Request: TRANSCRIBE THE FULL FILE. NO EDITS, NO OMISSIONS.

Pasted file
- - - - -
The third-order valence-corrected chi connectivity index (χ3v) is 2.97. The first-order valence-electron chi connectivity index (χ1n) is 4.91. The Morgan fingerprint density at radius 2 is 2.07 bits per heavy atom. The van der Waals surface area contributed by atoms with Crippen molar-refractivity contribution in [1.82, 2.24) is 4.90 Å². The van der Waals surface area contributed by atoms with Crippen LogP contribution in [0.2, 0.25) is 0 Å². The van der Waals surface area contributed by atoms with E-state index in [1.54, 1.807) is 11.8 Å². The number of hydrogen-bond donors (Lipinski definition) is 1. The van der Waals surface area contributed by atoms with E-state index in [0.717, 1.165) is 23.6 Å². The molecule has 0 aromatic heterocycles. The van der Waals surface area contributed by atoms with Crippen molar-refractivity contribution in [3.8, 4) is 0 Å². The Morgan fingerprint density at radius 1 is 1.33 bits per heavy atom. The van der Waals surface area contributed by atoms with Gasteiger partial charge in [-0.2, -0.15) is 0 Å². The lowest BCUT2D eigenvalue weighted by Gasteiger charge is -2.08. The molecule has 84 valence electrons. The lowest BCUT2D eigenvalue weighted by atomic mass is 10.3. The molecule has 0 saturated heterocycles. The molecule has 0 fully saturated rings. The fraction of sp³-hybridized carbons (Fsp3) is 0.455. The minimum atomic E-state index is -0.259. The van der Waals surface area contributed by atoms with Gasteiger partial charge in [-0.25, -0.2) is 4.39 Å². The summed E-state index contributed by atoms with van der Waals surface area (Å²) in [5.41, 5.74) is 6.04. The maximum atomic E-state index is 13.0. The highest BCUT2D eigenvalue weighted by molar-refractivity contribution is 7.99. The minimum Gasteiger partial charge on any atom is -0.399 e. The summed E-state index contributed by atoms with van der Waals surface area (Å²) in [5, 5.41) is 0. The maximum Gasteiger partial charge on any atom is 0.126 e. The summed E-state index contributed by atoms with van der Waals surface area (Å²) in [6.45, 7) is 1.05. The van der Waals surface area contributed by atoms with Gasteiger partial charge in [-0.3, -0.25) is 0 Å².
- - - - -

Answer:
The third-order valence-corrected chi connectivity index (χ3v) is 2.97. The first-order valence-electron chi connectivity index (χ1n) is 4.91. The Morgan fingerprint density at radius 2 is 2.07 bits per heavy atom. The van der Waals surface area contributed by atoms with Crippen molar-refractivity contribution in [1.82, 2.24) is 4.90 Å². The van der Waals surface area contributed by atoms with Crippen LogP contribution in [0.2, 0.25) is 0 Å². The van der Waals surface area contributed by atoms with E-state index in [1.54, 1.807) is 11.8 Å². The number of hydrogen-bond donors (Lipinski definition) is 1. The van der Waals surface area contributed by atoms with E-state index in [0.717, 1.165) is 23.6 Å². The molecule has 0 aromatic heterocycles. The van der Waals surface area contributed by atoms with Crippen molar-refractivity contribution in [3.8, 4) is 0 Å². The Morgan fingerprint density at radius 1 is 1.33 bits per heavy atom. The van der Waals surface area contributed by atoms with Gasteiger partial charge in [-0.2, -0.15) is 0 Å². The lowest BCUT2D eigenvalue weighted by Gasteiger charge is -2.08. The molecule has 84 valence electrons. The lowest BCUT2D eigenvalue weighted by atomic mass is 10.3. The molecule has 0 saturated heterocycles. The molecule has 0 fully saturated rings. The fraction of sp³-hybridized carbons (Fsp3) is 0.455. The minimum atomic E-state index is -0.259. The van der Waals surface area contributed by atoms with Gasteiger partial charge in [-0.25, -0.2) is 4.39 Å². The summed E-state index contributed by atoms with van der Waals surface area (Å²) in [5.41, 5.74) is 6.04. The maximum atomic E-state index is 13.0. The highest BCUT2D eigenvalue weighted by molar-refractivity contribution is 7.99. The minimum Gasteiger partial charge on any atom is -0.399 e. The summed E-state index contributed by atoms with van der Waals surface area (Å²) in [5, 5.41) is 0. The maximum Gasteiger partial charge on any atom is 0.126 e. The summed E-state index contributed by atoms with van der Waals surface area (Å²) in [6.45, 7) is 1.05. The van der Waals surface area contributed by atoms with Gasteiger partial charge in [-0.3, -0.25) is 0 Å².